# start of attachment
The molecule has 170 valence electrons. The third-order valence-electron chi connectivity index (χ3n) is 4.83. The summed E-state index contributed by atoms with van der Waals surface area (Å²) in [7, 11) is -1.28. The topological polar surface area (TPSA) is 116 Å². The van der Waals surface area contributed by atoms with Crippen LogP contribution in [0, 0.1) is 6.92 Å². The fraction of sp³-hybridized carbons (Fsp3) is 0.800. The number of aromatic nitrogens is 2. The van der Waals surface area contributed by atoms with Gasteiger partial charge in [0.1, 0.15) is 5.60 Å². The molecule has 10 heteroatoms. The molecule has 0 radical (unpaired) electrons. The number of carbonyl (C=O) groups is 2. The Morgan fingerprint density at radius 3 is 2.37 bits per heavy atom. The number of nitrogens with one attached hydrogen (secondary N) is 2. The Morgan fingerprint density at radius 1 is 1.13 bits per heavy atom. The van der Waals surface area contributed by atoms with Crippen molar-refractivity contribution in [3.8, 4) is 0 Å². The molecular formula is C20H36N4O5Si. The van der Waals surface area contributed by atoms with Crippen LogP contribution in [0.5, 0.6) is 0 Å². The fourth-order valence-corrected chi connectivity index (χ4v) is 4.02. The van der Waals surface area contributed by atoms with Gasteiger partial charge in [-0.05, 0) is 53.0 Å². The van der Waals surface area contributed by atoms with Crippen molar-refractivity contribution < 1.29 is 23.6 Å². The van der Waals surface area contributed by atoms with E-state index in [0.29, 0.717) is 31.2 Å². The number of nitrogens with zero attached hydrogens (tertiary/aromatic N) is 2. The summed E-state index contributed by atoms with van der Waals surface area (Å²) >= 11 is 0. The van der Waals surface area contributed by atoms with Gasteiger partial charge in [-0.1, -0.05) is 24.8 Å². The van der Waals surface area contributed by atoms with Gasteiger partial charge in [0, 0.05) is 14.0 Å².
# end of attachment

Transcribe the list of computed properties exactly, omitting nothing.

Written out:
The molecule has 170 valence electrons. The third-order valence-electron chi connectivity index (χ3n) is 4.83. The summed E-state index contributed by atoms with van der Waals surface area (Å²) in [7, 11) is -1.28. The topological polar surface area (TPSA) is 116 Å². The van der Waals surface area contributed by atoms with Crippen LogP contribution in [0, 0.1) is 6.92 Å². The fraction of sp³-hybridized carbons (Fsp3) is 0.800. The number of aromatic nitrogens is 2. The van der Waals surface area contributed by atoms with Gasteiger partial charge in [0.1, 0.15) is 5.60 Å². The molecule has 10 heteroatoms. The molecule has 0 radical (unpaired) electrons. The number of carbonyl (C=O) groups is 2. The Morgan fingerprint density at radius 3 is 2.37 bits per heavy atom. The number of nitrogens with one attached hydrogen (secondary N) is 2. The Morgan fingerprint density at radius 1 is 1.13 bits per heavy atom. The van der Waals surface area contributed by atoms with Crippen molar-refractivity contribution in [3.8, 4) is 0 Å². The molecular formula is C20H36N4O5Si. The van der Waals surface area contributed by atoms with Crippen LogP contribution in [0.5, 0.6) is 0 Å². The fourth-order valence-corrected chi connectivity index (χ4v) is 4.02. The van der Waals surface area contributed by atoms with Gasteiger partial charge in [-0.05, 0) is 53.0 Å². The van der Waals surface area contributed by atoms with Crippen molar-refractivity contribution < 1.29 is 23.6 Å². The van der Waals surface area contributed by atoms with E-state index in [0.29, 0.717) is 31.2 Å². The number of nitrogens with zero attached hydrogens (tertiary/aromatic N) is 2. The summed E-state index contributed by atoms with van der Waals surface area (Å²) >= 11 is 0. The van der Waals surface area contributed by atoms with Gasteiger partial charge in [-0.1, -0.05) is 24.8 Å². The van der Waals surface area contributed by atoms with Gasteiger partial charge in [0, 0.05) is 14.0 Å².